When Cone Health launched an investment education campaign last year to improve the financial wellness of its employees, it employed a tactic that had long worked in encouraging physical well-being: it offered monetary incentives.
"We incentivized participation through our healthy rewards program so employees could earn cash," said Becca Jones, retirement specialist at Cone Health in Greensboro, N.C.
Employees, she said, would be able to earn points — which in turn would translate into money — by using the financial wellness services the large health-care system makes available to them, including financial workshops, on-site financial advisers and an online university offering courses in financial-related topics, such as auto loans, mortgage refinancing and portfolio analysis called FutureFit University.
"We wanted to make sure that employees had access to good tools, resources and education for financial wellness," Ms. Jones said of the yearlong campaign to raise awareness of Cone's financial wellness benefits. All the financial wellness services are available through Cone Health's record keeper, AIG Retirement Services (formerly known as VALIC), as part of its record-keeping fee.
AIG Retirement Services has supplied Cone Health with on-site financial advisers since 2003. Employees can schedule one-on-one meetings with advisers that can last up to an hour throughout the year.
"We review their investment strategy and we do an overall picture of where they stand with retirement using some cutting-edge software," said David Dupont, a Greensboro, N.C.-based senior financial adviser with AIG Retirement Services.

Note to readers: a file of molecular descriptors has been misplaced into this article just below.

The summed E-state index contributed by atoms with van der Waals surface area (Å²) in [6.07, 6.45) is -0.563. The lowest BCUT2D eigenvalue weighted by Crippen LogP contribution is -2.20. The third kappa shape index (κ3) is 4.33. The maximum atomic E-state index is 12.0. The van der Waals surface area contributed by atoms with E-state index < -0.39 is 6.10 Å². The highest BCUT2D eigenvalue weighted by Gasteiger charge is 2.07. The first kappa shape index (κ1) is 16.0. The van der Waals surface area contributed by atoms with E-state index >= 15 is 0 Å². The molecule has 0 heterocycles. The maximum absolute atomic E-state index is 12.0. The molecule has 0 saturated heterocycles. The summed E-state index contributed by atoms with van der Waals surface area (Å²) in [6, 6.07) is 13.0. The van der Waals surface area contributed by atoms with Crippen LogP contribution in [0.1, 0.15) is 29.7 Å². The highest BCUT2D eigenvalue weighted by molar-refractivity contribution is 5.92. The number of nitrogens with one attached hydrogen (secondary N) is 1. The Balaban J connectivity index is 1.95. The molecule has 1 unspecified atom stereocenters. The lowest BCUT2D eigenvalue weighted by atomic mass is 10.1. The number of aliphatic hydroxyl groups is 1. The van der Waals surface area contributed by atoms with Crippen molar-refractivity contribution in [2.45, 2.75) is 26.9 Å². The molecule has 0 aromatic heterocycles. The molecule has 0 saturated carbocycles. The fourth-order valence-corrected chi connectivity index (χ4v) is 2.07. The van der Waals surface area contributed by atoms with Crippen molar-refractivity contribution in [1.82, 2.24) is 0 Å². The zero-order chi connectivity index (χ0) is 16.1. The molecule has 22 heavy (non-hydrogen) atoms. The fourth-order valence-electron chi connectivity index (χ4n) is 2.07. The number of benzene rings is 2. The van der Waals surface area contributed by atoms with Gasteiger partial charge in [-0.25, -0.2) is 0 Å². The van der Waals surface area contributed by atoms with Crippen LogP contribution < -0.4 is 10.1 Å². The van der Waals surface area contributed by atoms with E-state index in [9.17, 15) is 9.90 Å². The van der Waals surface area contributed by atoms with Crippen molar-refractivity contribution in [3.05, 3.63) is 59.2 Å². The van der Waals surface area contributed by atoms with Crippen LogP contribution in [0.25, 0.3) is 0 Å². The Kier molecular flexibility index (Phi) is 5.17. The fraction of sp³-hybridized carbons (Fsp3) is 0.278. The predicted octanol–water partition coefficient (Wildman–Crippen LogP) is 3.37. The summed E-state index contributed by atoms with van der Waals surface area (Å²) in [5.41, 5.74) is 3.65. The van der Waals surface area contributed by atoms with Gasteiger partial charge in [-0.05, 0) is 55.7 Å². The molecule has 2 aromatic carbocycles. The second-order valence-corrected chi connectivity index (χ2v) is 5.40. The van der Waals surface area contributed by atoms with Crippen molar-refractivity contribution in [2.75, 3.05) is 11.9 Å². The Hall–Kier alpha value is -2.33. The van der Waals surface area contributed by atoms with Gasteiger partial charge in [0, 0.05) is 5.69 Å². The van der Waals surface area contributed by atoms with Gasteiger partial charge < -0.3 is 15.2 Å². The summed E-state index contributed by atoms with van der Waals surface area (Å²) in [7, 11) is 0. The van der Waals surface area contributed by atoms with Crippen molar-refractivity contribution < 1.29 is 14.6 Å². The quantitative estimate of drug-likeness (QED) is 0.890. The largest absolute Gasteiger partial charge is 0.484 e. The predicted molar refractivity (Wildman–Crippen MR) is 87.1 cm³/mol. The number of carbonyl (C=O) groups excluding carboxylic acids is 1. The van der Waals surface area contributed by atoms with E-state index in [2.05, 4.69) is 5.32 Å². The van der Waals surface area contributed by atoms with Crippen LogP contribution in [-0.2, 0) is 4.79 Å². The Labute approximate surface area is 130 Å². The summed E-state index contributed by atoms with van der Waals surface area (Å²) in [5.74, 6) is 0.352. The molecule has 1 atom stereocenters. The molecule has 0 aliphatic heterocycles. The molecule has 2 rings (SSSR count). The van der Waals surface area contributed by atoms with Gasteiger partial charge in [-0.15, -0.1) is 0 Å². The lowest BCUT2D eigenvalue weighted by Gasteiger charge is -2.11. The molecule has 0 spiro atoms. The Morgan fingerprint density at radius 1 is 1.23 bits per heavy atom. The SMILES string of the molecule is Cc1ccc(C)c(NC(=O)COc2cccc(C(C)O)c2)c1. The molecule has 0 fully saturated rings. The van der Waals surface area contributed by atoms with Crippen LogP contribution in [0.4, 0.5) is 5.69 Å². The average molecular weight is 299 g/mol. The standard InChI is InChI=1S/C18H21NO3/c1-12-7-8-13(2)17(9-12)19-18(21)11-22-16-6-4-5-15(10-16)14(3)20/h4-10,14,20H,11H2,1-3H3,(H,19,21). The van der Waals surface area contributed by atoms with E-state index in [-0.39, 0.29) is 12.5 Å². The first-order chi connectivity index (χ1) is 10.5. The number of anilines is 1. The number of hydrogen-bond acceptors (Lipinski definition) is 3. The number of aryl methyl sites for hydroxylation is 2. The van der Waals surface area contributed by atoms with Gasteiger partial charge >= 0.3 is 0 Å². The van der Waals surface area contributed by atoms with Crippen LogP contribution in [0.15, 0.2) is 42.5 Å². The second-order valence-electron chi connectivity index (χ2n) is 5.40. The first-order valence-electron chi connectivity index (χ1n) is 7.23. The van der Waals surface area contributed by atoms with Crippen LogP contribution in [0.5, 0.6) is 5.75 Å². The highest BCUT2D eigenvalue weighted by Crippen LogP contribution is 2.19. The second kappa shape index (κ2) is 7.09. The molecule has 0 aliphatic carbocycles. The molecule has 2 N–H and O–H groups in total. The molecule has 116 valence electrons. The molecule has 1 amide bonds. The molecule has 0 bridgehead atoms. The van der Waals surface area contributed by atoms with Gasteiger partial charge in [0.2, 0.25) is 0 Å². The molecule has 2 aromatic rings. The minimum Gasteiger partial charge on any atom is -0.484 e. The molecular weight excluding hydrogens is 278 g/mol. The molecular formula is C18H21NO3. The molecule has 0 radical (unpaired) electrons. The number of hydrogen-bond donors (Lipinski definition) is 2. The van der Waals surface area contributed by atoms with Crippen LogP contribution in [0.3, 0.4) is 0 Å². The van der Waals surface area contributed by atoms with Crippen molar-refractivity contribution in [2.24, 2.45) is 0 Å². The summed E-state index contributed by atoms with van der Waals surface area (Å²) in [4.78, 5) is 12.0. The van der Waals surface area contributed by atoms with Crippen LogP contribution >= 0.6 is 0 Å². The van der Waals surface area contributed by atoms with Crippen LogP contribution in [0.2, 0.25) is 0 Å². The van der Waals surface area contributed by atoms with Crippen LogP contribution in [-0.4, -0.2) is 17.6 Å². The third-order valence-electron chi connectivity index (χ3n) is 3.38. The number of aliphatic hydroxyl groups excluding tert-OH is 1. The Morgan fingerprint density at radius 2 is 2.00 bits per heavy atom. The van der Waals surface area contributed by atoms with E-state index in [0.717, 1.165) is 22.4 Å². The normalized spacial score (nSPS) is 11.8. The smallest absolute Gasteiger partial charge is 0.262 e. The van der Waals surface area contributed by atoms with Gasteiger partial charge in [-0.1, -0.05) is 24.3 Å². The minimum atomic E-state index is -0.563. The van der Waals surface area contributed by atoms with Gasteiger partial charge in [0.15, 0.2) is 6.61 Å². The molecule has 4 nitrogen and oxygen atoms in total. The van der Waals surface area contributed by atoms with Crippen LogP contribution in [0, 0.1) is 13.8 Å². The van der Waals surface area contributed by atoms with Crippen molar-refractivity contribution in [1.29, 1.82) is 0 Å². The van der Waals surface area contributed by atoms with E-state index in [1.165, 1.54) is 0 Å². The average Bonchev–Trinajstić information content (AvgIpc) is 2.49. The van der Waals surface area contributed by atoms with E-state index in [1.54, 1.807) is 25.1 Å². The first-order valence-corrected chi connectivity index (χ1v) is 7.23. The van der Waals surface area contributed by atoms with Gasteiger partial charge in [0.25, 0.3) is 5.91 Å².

The primary reason for the meetings is to make sure that employees know Cone Health's "403(b) plan well," Mr. Dupont said. It's also an opportunity to ensure that employees "are tracking to replace the income that they're going to need in retirement," he said.
The financial wellness benefits were folded into the system's overall LiveLifeWell wellness program in 2016. The addition of financial wellness to LiveLifeWell "demonstrated to employees that financial health is an important dimension of health and wellness," Ms. Jones said. "It's not just exercise and healthy eating. Financial health and well-being are just as important to overall wellness."
The financial wellness incentive campaign achieved significant results in boosting participation in Cone Health's $942 million 403(b) plan. Participation climbed to 93.4% from 89.7%. The average deferral rate also increased to 7.9% from 7.3%.
Cone Health is now focusing on a two-year data-driven education and communication strategy it announced to directors and other health system leaders in July. AIG Retirement, in conjunction with Cone Health, is in the process of identifying areas of the health system where plan participation is lower than it should be, according to Mr. Dupont.
"We are seeking out those departments and individuals within the departments to educate them further about the value of saving and investing and capturing the match that's being offered by Cone," Mr. Dupont said.
Cone Health matches employee 403(b) contributions at 50% up to an amount equal to 8% of employee pay.
"We don't want the person who is auto enrolled at 4% and auto escalating at 1% to take four years to maximize the match," Mr. Dupont said. "They're three years leaving money on the table."
One of the objectives of the two-year strategy is to ensure that employees understand how the employer match works. "We want to make sure that they're taking full advantage of the match. Cone wants them to have the match. It's in their budget. They plan for it," Mr. Dupont said.